9. Cosmic confusion

    CERN Document Server

    Magueijo, J

    1994-01-01

    We propose to minimise the cosmic confusion between Gaussian and non Gaussian theories by investigating the structure in the m's for each multipole of the cosmic radiation temperature anisotropies. We prove that Gaussian theories are (nearly) the only theories which treat all the m's equally. Hence we introduce a set of invariant measures of ``m-preference'' to be seen as non-Gaussianity indicators. We then derive the distribution function for the quadrupole ``m-preference'' measure in Gaussian theories. A class of physically motivated toy non Gaussian theories is introduced as an example. We show how the quadrupole m-structure is crucial in reducing the confusion between these theories and Gaussian theories.

  10. Cosmic Ether

    CERN Document Server

    Tomaschitz, R

    1998-01-01

    A prerelativistic approach to particle dynamics is explored in an expanding Robertson-Walker cosmology. The receding galactic background provides a distinguished frame of reference and a unique cosmic time. In this context the relativistic, purely geometric space-time concept is criticized. Physical space is regarded as a permeable medium, the cosmic ether, which effects the world-lines of particles and rays. We study in detail a Robertson-Walker universe with linear expansion factor and negatively curved, open three-space; we choose the permeability tensor of the ether in such a way that the semiclassical approximation is exact. Galactic red-shifts depend on the refractive index of the ether. In the local Minkowskian limit the ether causes a time variation of mass, which scales inversely proportional to cosmic time. In the globally geodesic rest frames of galactic observers the ether manifests itself in an unbounded speed of signal transfer, in bifurcations of world-lines, and in time inversion effects.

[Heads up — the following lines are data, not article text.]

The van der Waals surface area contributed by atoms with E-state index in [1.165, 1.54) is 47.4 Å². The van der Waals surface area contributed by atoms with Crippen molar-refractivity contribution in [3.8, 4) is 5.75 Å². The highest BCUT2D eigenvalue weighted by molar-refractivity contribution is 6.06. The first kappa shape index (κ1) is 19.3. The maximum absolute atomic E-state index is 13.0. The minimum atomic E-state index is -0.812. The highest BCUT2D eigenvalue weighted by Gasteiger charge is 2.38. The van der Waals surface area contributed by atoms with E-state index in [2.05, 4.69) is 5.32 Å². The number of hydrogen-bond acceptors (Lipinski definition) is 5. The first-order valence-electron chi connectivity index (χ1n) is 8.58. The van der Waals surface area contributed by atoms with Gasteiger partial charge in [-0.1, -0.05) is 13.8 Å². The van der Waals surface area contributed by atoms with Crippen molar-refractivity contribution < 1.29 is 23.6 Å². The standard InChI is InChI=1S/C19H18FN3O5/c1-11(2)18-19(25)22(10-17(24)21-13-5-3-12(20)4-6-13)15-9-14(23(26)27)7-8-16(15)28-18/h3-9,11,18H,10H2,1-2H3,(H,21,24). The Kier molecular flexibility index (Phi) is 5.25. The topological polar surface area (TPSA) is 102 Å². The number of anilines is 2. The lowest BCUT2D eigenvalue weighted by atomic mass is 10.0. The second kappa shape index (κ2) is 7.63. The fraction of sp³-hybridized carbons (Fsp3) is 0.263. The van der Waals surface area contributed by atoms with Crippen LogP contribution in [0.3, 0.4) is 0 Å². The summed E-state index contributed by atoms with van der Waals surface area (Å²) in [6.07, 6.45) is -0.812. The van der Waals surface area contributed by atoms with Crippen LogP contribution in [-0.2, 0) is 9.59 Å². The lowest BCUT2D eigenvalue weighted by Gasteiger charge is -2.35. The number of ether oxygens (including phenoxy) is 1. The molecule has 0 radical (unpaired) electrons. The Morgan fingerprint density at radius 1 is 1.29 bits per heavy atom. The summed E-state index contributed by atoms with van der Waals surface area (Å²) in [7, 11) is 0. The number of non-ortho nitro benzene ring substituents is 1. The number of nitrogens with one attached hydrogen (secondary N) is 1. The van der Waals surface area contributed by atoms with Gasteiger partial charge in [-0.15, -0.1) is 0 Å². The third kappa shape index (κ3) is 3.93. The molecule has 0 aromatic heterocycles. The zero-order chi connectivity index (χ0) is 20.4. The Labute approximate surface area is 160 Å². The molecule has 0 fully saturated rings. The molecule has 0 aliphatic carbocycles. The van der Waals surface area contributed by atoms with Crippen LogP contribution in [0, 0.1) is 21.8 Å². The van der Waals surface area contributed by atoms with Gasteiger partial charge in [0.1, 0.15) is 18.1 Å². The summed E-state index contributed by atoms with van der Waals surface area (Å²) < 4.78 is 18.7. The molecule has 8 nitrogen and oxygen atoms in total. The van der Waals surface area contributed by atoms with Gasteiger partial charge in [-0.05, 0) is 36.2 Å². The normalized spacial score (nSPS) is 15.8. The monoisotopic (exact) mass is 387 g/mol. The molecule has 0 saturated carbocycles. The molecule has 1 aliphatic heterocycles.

11. Applications of Lorentz force in medical acoustics: Lorentz force hydrophone, Lorentz Force Electrical Impedance Tomography, Imaging of shear waves induced by Lorentz force

    CERN Document Server

    Grasland-Mongrain, Pol

    2014-01-01

    The ability of the Lorentz force to link a mechanical displacement to an electrical current presents a strong interest for medical acoustics, and three applications were studied in this thesis. In the first part of this work, a hydrophone was developed for mapping the particle velocity of an acoustic field. This hydrophone was constructed using a thin copper wire and an external magnetic field. A model was elaborated to determine the relationship between the acoustic pressure and the measured electrical current, which is induced by Lorentz force when the wire vibrates in the acoustic field of an ultrasound transducer. The built prototype was characterized and its spatial resolution, frequency response, sensitivity, robustness and directivity response were investigated. An imaging method called Lorentz Force Electrical Impedance Tomography was also studied. In this method, a biological tissue is vibrated by ultrasound in a magnetic field, which induces an electrical current by Lorentz force. The electrical imp...

  12. Cosmic radioactivities

    CERN Document Server

    Arnould, M; Arnould, Marcel; Prantzos, Nikos

    1999-01-01

    Radionuclides with half-lives ranging from some years to billions of years presumably synthesized outside of the solar system are now recorded in ``live'' or ``fossil'' form in various types of materials, like meteorites or the galactic cosmic rays. They bring specific astrophysical messages the deciphering of which is briefly reviewed here, with special emphasis on the contribution of Dave Schramm and his collaborators to this exciting field of research. Short-lived radionuclides are also present in the Universe today, as directly testified by the gamma-ray lines emitted by the de-excitation of their daughter products. A short review of recent developments in this field is also presented.